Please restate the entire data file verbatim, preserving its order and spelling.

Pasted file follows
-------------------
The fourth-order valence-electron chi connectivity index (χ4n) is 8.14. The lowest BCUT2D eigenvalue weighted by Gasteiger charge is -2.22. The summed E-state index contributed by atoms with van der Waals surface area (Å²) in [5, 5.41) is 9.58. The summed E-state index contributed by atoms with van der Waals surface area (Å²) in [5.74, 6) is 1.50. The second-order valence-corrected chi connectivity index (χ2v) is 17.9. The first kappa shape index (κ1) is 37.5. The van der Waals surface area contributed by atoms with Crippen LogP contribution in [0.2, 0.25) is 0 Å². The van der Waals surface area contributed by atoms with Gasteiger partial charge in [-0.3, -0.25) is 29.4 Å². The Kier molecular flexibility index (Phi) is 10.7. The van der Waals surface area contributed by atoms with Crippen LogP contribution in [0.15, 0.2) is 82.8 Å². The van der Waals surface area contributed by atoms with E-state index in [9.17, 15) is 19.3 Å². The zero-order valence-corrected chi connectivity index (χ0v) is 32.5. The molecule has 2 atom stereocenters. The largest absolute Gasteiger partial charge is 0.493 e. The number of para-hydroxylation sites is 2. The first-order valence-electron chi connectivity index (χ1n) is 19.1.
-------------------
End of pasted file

The fourth-order valence-electron chi connectivity index (χ4n) is 8.14. The lowest BCUT2D eigenvalue weighted by Gasteiger charge is -2.22. The summed E-state index contributed by atoms with van der Waals surface area (Å²) in [5, 5.41) is 9.58. The summed E-state index contributed by atoms with van der Waals surface area (Å²) in [5.74, 6) is 1.50. The second-order valence-corrected chi connectivity index (χ2v) is 17.9. The first kappa shape index (κ1) is 37.5. The van der Waals surface area contributed by atoms with Crippen LogP contribution in [0.2, 0.25) is 0 Å². The van der Waals surface area contributed by atoms with Gasteiger partial charge in [-0.3, -0.25) is 29.4 Å². The Kier molecular flexibility index (Phi) is 10.7. The van der Waals surface area contributed by atoms with Crippen LogP contribution in [0.15, 0.2) is 82.8 Å². The van der Waals surface area contributed by atoms with E-state index in [9.17, 15) is 19.3 Å². The zero-order valence-corrected chi connectivity index (χ0v) is 32.5. The molecule has 2 atom stereocenters. The largest absolute Gasteiger partial charge is 0.493 e. The number of para-hydroxylation sites is 2. The first-order valence-electron chi connectivity index (χ1n) is 19.1.